**by Rio Yokota**

### Abstract

Fast multipole methods (FMM) were originally developed for accelerating *N*-body problems in astrophysics and other particle based methods. A recent trend in HPC has been to use FMM in unconventional application areas. For example, the 2010 ACM Gordon Bell prize peak-performance paper applied the FMM to the deformation of red blood cells, while the 2009 price/performance paper used it for a turbulence simulation. The fact that the FMM is *O*(*N*), compute bound, and requires very little synchronization, makes it a favorable algorithm for next-generation architectures.

At the same time it has a wide range of applications and plenty of room for mathematical intervention, which makes it an interesting algorithm to study.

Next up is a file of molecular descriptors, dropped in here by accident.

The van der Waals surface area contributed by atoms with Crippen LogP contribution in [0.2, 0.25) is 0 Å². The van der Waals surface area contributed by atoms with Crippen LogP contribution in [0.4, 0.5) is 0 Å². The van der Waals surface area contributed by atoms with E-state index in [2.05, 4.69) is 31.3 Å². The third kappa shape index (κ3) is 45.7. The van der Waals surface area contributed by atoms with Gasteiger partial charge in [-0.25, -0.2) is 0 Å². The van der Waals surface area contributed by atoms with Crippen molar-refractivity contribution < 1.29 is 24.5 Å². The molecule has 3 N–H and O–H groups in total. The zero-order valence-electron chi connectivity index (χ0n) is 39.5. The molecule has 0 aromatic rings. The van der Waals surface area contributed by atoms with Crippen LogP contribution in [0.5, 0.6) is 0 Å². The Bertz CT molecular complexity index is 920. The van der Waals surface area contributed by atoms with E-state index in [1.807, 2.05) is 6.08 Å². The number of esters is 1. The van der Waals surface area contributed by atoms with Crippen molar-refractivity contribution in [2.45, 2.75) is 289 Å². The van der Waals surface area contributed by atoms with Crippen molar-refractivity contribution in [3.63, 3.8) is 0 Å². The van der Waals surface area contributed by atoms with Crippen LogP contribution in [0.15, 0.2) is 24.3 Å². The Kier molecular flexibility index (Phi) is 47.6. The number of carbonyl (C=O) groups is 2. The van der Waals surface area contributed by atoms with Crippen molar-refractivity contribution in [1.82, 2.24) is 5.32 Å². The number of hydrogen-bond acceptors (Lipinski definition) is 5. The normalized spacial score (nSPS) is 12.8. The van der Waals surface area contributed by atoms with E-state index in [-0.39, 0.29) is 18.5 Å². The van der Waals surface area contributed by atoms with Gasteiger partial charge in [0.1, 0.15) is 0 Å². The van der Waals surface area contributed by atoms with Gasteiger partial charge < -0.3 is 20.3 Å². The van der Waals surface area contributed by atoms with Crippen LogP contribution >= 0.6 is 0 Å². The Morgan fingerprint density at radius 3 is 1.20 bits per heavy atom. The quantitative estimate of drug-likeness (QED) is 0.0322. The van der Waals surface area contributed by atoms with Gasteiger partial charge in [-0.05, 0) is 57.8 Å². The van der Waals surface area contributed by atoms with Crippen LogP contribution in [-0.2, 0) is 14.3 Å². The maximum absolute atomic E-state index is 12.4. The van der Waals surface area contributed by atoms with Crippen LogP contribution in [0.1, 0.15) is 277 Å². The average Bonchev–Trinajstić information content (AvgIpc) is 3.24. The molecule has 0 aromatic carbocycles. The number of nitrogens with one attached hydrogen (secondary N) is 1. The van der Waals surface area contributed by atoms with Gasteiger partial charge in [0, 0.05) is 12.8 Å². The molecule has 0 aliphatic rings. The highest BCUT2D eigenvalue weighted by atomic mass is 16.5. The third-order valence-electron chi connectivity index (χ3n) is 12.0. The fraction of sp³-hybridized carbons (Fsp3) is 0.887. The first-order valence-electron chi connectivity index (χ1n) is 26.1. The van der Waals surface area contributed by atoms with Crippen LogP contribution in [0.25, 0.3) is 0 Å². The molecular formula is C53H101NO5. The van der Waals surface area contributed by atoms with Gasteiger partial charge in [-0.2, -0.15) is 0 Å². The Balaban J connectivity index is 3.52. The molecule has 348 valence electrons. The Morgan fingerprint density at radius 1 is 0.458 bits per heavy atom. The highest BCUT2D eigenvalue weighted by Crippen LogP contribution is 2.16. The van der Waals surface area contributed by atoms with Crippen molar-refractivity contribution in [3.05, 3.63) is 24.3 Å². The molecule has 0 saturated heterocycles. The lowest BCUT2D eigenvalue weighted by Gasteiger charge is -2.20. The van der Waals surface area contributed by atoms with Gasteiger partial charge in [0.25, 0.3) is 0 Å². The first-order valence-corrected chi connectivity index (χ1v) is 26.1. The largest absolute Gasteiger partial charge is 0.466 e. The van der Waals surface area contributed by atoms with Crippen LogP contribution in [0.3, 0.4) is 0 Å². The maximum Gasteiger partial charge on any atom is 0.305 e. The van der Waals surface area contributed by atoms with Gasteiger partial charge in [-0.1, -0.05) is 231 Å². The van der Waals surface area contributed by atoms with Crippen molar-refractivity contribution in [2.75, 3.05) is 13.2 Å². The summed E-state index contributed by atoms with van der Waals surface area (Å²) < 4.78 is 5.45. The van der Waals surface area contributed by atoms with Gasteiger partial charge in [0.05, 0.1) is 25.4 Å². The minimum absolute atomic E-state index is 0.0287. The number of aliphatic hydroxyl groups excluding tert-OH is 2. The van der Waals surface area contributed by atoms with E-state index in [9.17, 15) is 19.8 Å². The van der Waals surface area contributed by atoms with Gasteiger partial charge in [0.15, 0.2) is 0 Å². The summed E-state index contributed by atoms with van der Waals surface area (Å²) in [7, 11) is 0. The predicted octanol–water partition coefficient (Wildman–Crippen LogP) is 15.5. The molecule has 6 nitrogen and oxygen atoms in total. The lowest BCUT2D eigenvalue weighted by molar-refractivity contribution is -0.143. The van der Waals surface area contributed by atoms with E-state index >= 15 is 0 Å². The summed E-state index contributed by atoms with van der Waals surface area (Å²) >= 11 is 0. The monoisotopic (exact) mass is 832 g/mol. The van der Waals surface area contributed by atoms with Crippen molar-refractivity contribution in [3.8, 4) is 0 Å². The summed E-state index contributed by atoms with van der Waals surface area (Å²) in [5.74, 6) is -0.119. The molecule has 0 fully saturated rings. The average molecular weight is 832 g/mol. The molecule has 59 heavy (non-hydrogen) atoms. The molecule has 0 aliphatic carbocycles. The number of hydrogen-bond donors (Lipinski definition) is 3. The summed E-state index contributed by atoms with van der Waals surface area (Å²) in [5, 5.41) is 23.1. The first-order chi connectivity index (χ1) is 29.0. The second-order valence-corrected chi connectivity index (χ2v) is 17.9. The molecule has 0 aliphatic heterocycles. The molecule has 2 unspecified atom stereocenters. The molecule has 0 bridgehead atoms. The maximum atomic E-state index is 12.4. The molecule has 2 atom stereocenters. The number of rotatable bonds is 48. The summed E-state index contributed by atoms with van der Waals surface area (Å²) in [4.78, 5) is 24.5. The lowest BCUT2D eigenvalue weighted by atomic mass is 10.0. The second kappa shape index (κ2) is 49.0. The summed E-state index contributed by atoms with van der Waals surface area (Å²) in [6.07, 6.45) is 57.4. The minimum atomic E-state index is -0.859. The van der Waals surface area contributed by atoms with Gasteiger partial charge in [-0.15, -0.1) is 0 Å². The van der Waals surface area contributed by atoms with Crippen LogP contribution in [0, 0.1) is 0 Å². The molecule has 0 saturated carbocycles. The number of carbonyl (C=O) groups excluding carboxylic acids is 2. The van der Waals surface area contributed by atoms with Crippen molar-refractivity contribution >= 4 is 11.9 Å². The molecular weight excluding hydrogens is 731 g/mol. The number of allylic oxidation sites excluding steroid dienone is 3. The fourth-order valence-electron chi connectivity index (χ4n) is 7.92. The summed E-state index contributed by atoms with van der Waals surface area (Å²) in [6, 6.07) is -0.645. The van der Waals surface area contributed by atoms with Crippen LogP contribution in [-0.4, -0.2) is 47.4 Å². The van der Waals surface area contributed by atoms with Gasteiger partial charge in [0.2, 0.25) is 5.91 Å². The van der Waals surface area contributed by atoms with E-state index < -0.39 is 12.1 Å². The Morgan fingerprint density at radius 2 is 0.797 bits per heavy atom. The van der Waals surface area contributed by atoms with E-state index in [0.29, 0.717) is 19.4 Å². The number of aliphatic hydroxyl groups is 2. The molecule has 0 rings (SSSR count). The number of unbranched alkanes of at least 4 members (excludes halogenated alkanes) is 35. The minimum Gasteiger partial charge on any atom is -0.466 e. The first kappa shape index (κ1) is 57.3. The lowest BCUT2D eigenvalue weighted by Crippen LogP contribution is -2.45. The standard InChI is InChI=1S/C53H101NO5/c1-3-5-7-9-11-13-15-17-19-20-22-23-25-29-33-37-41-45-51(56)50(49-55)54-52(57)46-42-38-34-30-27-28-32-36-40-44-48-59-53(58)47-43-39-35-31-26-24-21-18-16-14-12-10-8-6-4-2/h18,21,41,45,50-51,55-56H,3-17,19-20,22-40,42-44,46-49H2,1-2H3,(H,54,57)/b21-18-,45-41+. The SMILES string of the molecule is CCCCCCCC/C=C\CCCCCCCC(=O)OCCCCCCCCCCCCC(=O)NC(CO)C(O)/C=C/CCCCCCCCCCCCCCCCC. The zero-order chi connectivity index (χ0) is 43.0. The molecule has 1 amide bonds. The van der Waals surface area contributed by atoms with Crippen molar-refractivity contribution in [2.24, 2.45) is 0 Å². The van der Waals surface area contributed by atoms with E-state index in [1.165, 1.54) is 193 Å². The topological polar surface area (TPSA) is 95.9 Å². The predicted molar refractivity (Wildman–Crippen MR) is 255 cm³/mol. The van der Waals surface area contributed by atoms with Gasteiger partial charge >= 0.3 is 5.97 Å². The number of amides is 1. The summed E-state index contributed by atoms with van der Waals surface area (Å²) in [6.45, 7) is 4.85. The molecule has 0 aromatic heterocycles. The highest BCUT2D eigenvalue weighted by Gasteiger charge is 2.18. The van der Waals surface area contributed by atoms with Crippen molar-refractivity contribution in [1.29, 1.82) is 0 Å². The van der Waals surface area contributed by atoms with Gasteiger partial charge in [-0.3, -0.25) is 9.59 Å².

### Speaker Bio

Rio Yokota obtained his PhD in Mechanical Engineering from Keio University, Japan, in 2009, and was a postdoctoral researcher at the Department of Mathematics at Univeristy of Bristol from 2009-2010, and also at Mechanical Engineering Department at Boston University from 2010-2011. During his PhD, he worked on the implementation of fast multipole methods on special purpose machines such as MDGRAPE-3, and then on GPUs after CUDA was released. During his post-doc he has continued to work on fast multipole methods, and has recently developed a massively parallel auto-tuning FMM library, ExaFMM. His applications of interest range from turbulence to molecular dynamics. You can contact him at rio.yokota@kaust.edu.sa.